Power utilities exploiting govt’s mistakes: SC

Apex court asks why not all directors of KE be put behind bars

Our Correspondent October 13, 2020
Chief Justice of Pakistan Gulzar Ahmed. PHOTO: SUPREME COURT


The Supreme Court has noted that private power supply companies are taking advantage of the mistakes made by different governments while the authorities are also not fulfilling their responsibilities with regard to provision of electricity.

“When will the K-Electric (KE) provide electricity to Karachi? Where is its CEO [chief executive officer]? Who is the real owner of the KE?," asked Chief Justice of Pakistan (CJ) Gulzar Ahmed on Tuesday while heading a three-judge bench hearing the Karachi load shedding case.

The KE is a private power generation company that supplies electricity to the country’s financial hub. The company has been under fire since the monsoon season when dozens of people electrocuted in rain related tragedies. The KE also failed to control power outages that also created a crisis in the city.

The Supreme Court on August 11 ordered authorities to register murder cases against relevant KE officials for the deaths that had taken place in Karachi due to electrocution while hearing a petition seeking action against the power utility.

It had also ordered authorities to place KE CEO Moonis Alvi's name on the Exit Control List (ECL) – the country’s no-fly list

The same bench that also included Justice Faisal Arab and Justice Ijazul Ahsan on Tuesday resumed hearing of the case and questioned whether the electricity issue has been resolved in the metropolis.

"To what degree the power problem has been solved in Karachi? You have also increased electricity prices" the CJ said, adding that the private power companies are taking advantage of mistakes made by governments.

The CJ said: "No one is doing anything. What services are you providing to people? What is your justification for staying on the job? You all should be fired."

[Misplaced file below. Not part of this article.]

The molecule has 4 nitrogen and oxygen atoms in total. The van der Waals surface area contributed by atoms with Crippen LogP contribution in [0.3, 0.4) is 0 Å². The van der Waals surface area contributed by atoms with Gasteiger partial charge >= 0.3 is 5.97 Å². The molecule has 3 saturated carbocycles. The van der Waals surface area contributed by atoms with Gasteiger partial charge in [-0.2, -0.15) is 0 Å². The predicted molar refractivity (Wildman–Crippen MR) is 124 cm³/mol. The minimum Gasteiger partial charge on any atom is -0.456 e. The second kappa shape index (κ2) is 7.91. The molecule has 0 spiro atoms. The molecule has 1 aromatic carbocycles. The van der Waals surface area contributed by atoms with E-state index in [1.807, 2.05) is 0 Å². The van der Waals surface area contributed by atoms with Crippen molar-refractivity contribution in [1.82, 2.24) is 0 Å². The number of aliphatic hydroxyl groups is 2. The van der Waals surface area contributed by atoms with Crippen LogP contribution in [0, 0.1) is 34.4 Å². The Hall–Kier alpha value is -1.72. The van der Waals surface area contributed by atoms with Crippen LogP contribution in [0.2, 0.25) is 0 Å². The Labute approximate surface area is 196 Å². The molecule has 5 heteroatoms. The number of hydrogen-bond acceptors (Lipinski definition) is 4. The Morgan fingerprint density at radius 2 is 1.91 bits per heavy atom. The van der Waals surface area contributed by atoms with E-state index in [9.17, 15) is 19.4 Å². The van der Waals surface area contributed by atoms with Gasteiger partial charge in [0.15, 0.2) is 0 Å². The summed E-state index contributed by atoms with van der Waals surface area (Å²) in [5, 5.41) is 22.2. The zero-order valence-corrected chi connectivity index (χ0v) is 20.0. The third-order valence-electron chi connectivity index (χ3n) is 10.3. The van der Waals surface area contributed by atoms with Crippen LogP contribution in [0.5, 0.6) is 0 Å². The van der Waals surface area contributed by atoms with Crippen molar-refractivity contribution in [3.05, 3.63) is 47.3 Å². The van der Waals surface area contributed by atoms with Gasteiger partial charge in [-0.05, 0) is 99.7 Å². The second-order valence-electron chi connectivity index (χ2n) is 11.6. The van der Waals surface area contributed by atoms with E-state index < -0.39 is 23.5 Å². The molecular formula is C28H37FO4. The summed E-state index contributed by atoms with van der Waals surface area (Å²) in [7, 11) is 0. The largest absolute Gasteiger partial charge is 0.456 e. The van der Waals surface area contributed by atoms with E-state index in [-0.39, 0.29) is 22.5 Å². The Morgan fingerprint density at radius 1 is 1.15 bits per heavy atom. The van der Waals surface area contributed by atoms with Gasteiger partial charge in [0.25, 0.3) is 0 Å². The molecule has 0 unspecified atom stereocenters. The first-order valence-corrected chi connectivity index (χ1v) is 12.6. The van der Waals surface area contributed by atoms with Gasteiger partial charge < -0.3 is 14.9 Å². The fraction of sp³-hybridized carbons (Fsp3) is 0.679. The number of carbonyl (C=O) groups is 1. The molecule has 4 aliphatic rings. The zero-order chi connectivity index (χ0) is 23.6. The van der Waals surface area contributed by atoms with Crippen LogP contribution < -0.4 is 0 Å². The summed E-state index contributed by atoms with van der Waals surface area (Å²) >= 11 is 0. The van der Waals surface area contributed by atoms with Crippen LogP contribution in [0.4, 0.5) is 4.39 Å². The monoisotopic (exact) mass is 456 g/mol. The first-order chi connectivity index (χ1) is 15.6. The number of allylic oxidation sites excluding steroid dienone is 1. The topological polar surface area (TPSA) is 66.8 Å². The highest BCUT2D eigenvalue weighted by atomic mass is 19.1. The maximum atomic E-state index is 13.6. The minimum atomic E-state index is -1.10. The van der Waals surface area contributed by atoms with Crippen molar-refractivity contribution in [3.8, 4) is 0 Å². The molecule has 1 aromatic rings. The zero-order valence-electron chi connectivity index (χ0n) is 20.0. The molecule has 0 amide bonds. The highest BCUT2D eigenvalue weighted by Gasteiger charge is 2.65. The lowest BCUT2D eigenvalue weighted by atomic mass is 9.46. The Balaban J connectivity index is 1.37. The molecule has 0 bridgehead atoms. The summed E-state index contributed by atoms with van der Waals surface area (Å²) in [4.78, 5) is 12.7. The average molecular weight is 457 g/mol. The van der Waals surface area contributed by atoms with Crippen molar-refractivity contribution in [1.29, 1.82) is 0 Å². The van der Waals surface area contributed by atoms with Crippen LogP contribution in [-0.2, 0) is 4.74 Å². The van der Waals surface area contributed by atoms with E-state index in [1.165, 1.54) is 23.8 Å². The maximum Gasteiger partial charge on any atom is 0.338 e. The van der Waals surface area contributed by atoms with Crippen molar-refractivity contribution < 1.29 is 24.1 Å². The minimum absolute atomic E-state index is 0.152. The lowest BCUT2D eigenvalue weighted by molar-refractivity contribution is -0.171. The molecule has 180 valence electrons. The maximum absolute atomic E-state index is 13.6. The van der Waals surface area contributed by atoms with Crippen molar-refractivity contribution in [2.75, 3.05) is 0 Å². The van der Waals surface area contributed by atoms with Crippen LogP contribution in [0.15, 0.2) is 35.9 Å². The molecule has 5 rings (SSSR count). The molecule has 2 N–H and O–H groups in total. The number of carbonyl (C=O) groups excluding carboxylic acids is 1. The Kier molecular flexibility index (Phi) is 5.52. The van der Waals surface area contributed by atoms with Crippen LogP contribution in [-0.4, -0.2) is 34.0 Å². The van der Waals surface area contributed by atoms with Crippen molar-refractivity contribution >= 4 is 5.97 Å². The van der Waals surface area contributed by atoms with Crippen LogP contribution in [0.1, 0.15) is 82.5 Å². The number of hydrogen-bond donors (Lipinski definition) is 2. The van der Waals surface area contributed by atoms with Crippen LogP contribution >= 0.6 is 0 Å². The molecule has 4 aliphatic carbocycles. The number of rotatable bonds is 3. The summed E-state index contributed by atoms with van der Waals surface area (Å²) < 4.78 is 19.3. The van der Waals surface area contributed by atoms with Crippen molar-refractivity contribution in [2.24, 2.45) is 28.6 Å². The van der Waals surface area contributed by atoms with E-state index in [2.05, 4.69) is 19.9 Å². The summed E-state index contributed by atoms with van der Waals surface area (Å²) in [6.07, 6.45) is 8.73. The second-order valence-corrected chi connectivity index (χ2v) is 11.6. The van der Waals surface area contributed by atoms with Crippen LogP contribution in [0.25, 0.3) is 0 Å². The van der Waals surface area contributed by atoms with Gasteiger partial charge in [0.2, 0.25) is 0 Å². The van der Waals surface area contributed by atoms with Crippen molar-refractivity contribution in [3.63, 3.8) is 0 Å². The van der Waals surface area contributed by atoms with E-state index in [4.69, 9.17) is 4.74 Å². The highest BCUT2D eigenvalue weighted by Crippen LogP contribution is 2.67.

He said neither the federal government nor the power supply companies are doing anything to solve the matter, adding that the federation had to fulfill its responsibility which it had failed. He said billions of rupees were being paid to all power utilities.

"What are they doing for the convenience of the people?" he asked

Justice Faisal Arab asked why the K-Electric does not increase its capacity in Karachi. An official of the power utility responded that a request to increase the capacity to 900 megawatts is pending before the National Electric Power Regulatory Authority (Nepra).

The KE's counsel Ali Zafar said the company has nine directors and it is a joint venture between Saudi Arabia and Kuwaiti business groups, which have invested over Rs400 million.

"Eventually there will be more groups behind these groups. Why not send all the managing directors to jail and impose heavy fines?" CJ remarked.

Lawyer Faisal Siddiqui said the federal government has appointed the KE’s former CEO Tabish Gohar as special assistant to the prime minister at a time when the KE's case is pending in court.

The federal government requested the court to allow it to give a briefing on the issue. The court accepted the request. It also sought a detailed report from Nepra and the KE within four weeks.

The court was told that Federal Minister for Planning Asad Umar and Federal Minister for Power Omar Ayub Khan will brief the court on behalf of the federal government on the future plan to meet the power crisis in Karachi within two weeks.


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